President Obama has made it clear that he’s willing to sign on to a deficit-reduction deal that consists overwhelmingly of spending cuts, and includes draconian cuts in key social programs, up to and including a rise in the age of Medicare eligibility. These are extraordinary concessions. As The Times’s Nate Silver points out, the president has offered deals that are far to the right of what the average American voter prefers — in fact, if anything, they’re a bit to the right of what the average Republican voter prefers!

Yet Republicans are saying no. Indeed, they’re threatening to force a U.S. default, and create an economic crisis, unless they get a completely one-sided deal. And this was entirely predictable.

First of all, the modern G.O.P. fundamentally does not accept the legitimacy of a Democratic presidency — any Democratic presidency. We saw that under Bill Clinton, and we saw it again as soon as Mr. Obama took office.

As a result, Republicans are automatically against anything the president wants, even if they have supported similar proposals in the past. Mitt Romney’s health care plan became a tyrannical assault on American freedom when put in place by that man in the White House. And the same logic applies to the proposed debt deals.

Put it this way: If a Republican president had managed to extract the kind of concessions on Medicare and Social Security that Mr. Obama is offering, it would have been considered a conservative triumph. But when those concessions come attached to minor increases in revenue, and more important, when they come from a Democratic president, the proposals become unacceptable plans to tax the life out of the U.S. economy.

Beyond that, voodoo economics has taken over the G.O.P.

Supply-side voodoo — which claims that tax cuts pay for themselves and/or that any rise in taxes would lead to economic collapse — has been a powerful force within the G.O.P. ever since Ronald Reagan embraced the concept of the Laffer curve. But the voodoo used to be contained. Reagan himself enacted significant tax increases, offsetting to a considerable extent his initial cuts.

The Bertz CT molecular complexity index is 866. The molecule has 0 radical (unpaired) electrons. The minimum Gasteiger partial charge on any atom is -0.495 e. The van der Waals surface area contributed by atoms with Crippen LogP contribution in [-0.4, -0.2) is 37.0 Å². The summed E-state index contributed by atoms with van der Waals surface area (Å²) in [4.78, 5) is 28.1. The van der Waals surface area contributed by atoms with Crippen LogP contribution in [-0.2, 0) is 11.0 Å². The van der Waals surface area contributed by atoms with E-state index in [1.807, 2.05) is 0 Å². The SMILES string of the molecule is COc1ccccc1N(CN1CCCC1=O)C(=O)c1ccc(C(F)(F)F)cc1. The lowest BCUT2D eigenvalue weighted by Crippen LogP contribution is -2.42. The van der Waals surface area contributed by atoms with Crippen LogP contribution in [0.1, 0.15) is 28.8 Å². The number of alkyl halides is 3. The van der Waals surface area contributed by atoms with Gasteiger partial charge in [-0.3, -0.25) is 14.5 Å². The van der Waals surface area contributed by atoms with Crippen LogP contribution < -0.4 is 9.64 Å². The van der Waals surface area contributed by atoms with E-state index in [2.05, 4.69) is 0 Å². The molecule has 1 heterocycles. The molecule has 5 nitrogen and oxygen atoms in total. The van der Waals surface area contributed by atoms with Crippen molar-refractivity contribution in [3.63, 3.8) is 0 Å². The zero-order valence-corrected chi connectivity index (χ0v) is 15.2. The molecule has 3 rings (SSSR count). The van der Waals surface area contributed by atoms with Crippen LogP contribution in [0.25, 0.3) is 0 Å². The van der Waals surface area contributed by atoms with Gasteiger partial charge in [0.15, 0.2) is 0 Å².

And even the administration of former President George W. Bush refrained from making extravagant claims about tax-cut magic, at least in part for fear that making such claims would raise questions about the administration’s seriousness.

Recently, however, all restraint has vanished — indeed, it has been driven out of the party. Last year Mitch McConnell, the Senate minority leader, asserted that the Bush tax cuts actually increased revenue — a claim completely at odds with the evidence — and also declared that this was “the view of virtually every Republican on that subject.” And it’s true: even Mr. Romney, widely regarded as the most sensible of the contenders for the 2012 presidential nomination, has endorsed the view that tax cuts can actually reduce the deficit.

Which brings me to the culpability of those who are only now facing up to the G.O.P.’s craziness.

Here’s the point: those within the G.O.P. who had misgivings about the embrace of tax-cut fanaticism might have made a stronger stand if there had been any indication that such fanaticism came with a price, if outsiders had been willing to condemn those who took irresponsible positions.

But there has been no such price. Mr. Bush squandered the surplus of the late Clinton years, yet prominent pundits pretend that the two parties share equal blame for our debt problems. Paul Ryan, the chairman of the House Budget Committee, proposed a supposed deficit-reduction plan that included huge tax cuts for corporations and the wealthy, then received an award for fiscal responsibility.

So there has been no pressure on the G.O.P. to show any kind of responsibility, or even rationality — and sure enough, it has gone off the deep end. If you’re surprised, that means that you were part of the problem.

By: Paul Krugman, Op-Ed Writer, The New York Times, July 14, 2011